Clothing

There’s a bit more to think about when both winter and WW paddling – air and water temperatures are obviously cooler and you are likely to have the odd swim. On the most fun and challenging days, you could be in the water a lot!

A drysuit is the usual choice for white water paddling as it keeps you dry from neck to toes and you can decide how many layers to wear underneath to match the conditions.

Drysuits are a significant investment, so another alternative is a winter wetsuit with a splash proof jacket or ‘cag’ over the top. Wetsuits can be warm even when submerged and you can ventilate your top layer when you get hot from exertive paddling!

Also, think about the right footwear – you’ll be clambering over rocks and rough pathways as well as the river bed, so warm, tough soled wetsuit boots or kayak shoes are essential.

Gloves, hoods and neck warmers might also be part of your essential gear to stay warm and comfortable on a wild paddle.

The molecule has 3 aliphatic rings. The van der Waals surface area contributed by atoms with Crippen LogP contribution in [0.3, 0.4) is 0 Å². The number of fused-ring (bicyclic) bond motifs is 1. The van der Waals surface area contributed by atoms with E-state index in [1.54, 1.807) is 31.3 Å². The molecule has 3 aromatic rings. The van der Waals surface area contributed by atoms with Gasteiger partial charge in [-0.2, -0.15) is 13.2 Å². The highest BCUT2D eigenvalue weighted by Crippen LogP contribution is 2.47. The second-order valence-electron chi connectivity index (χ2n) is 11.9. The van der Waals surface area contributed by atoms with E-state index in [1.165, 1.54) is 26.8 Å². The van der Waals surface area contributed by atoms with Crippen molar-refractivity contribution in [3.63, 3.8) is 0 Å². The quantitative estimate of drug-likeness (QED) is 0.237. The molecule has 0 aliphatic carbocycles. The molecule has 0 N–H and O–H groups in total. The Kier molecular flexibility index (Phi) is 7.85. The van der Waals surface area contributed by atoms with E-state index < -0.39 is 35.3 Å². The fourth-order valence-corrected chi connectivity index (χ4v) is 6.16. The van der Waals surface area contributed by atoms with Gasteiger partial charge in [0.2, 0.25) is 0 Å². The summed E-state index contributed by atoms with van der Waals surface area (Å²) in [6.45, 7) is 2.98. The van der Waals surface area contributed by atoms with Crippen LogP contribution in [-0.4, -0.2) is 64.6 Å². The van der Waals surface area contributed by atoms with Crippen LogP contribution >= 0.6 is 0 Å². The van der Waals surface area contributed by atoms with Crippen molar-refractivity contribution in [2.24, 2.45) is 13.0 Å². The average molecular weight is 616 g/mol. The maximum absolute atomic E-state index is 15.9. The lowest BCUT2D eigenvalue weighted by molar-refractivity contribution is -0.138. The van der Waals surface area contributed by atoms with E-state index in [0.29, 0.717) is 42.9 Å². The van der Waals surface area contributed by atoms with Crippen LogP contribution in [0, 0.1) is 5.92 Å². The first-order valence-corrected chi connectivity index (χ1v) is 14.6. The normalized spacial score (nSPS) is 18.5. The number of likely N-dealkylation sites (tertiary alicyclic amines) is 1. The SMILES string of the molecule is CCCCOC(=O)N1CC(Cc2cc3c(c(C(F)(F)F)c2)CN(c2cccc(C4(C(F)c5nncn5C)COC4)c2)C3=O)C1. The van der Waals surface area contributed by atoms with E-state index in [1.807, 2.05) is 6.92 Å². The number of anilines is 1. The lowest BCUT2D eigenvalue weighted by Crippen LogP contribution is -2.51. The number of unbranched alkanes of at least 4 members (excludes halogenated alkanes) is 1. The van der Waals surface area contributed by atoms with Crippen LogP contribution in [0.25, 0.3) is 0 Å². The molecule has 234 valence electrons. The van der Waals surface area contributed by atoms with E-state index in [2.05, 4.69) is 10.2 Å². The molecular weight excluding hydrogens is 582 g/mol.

Safety equipment

Let’s list some of the other key items you’ll need:

Helmet – Essential. Get a well fitted watersports rated helmet for protection against rocks and trees. Make sure it’s comfortable and worn correctly.

Credit – @h.e.n_photography

Pads – Depending on your style of paddling or river conditions, you may want to pad up your knees, shins and elbows against impacts. Some paddlers prefer the freedom of movement without these, but it’s your own choice as to how much protection you want.

Buoyancy Aid – A well fitted 50N watersports BA will be sufficient for your first lower grade trips. In more technical waters a ‘rescue’ capable BA with a quick release body harness, pockets for additional safety gear and shaped for maximum paddling freedom might be essential. You’ll find that to attend a Whitewater Safety and Rescue course (a really, really good idea if you intend to WW paddle regularly), you will need one of these BAs and be shown how to utilise all its features correctly.

Credit – @tj.westaway

Leash – On any moving water you should wear a quick release style leash. On fast moving water it’s a great idea to ensure this is worn at chest height with the release prominent at the front. This allows you and any other third party rescuer to find and operate it quickly in an emergency.